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Author Notes:

E-mail Address : gmvazqu@emory.edu

Subject:

Research Funding:

his study was funded by the project "Estudio multidisciplinario para la identificación de variables asociadas a la transmisión de enfermedades zoonóticas y enfermedades transmitidas por vector en Yucatán" of the Red epidemiológica de Enfermedades Zoonóticas y Transmitidas por Vector (ETV's) de Importancia en Salud Pública (PROMEP 2008-103.5/09/12.58. SISTPROY CIRB-2009-0006).

Keywords:

  • Peridomicile
  • Triatoma dimidiata
  • Trypanosoma cruzi
  • Chagas disease

CHICKEN COOPS, Triatoma dimidiata INFESTATION AND ITS INFECTION WITH Trypanosoma cruzi IN A RURAL VILLAGE OF YUCATAN, MEXICO

Tools:

Journal Title:

Revista do Instituto de Medicina Tropical de São Paulo

Volume:

Volume 57, Number 3

Publisher:

, Pages 269-272

Type of Work:

Article | Final Publisher PDF

Abstract:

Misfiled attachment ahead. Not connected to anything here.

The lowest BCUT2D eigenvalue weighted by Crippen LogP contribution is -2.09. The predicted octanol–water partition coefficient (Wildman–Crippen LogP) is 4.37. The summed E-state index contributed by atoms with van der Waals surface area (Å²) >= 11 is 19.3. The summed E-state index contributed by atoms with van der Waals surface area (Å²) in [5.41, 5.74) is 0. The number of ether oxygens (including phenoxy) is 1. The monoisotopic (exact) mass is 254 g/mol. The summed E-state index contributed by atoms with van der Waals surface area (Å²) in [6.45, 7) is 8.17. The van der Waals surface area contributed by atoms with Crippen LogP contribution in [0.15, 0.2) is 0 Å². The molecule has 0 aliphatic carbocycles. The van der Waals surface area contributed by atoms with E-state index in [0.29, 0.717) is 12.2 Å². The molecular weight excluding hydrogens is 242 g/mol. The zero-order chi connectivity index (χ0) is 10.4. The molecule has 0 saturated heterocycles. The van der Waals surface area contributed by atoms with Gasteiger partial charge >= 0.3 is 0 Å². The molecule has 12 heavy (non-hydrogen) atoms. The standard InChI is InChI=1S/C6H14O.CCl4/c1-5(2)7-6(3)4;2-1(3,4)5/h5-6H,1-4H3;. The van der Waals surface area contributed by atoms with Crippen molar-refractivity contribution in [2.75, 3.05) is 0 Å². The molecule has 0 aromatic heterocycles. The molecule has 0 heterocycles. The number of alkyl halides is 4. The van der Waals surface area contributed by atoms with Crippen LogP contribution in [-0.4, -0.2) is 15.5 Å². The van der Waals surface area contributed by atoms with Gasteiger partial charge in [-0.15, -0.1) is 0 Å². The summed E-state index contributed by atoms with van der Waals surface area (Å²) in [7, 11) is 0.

This study longitudinally investigated the association between Triatoma dimidiata infestation, triatomine infection with Trypanosoma cruzi and household/backyard environmental characteristics in 101 homesteads in Molas and Yucatan, Mexico, between November 2009 (rainy season) and May 2010 (dry season). Logistic regression models tested the associations between insect infestation/infection and potential household-level risk factors. A total of 200 T. dimidiata were collected from 35.6% of the homesteads, mostly (73%) from the peridomicile. Of all the insects collected, 48% were infected with T. cruzi. Infected insects were collected in 31.6% of the homesteads (54.1% and 45.9% intra- and peridomiciliary, respectively). Approximately 30% of all triatomines collected were found in chicken coops. The presence of a chicken coop in the backyard of a homestead was significantly associated with both the odds of finding T. dimidiata (OR = 4.10, CI 95% = 1.61-10.43, p = 0.003) and the presence of triatomines infected with T. cruzi (OR = 3.37, CI 95% = 1.36-8.33, p = 0.006). The results of this study emphasize the relevance of chicken coops as a putative source of T. dimidiata populations and a potential risk for T. cruzi transmission.
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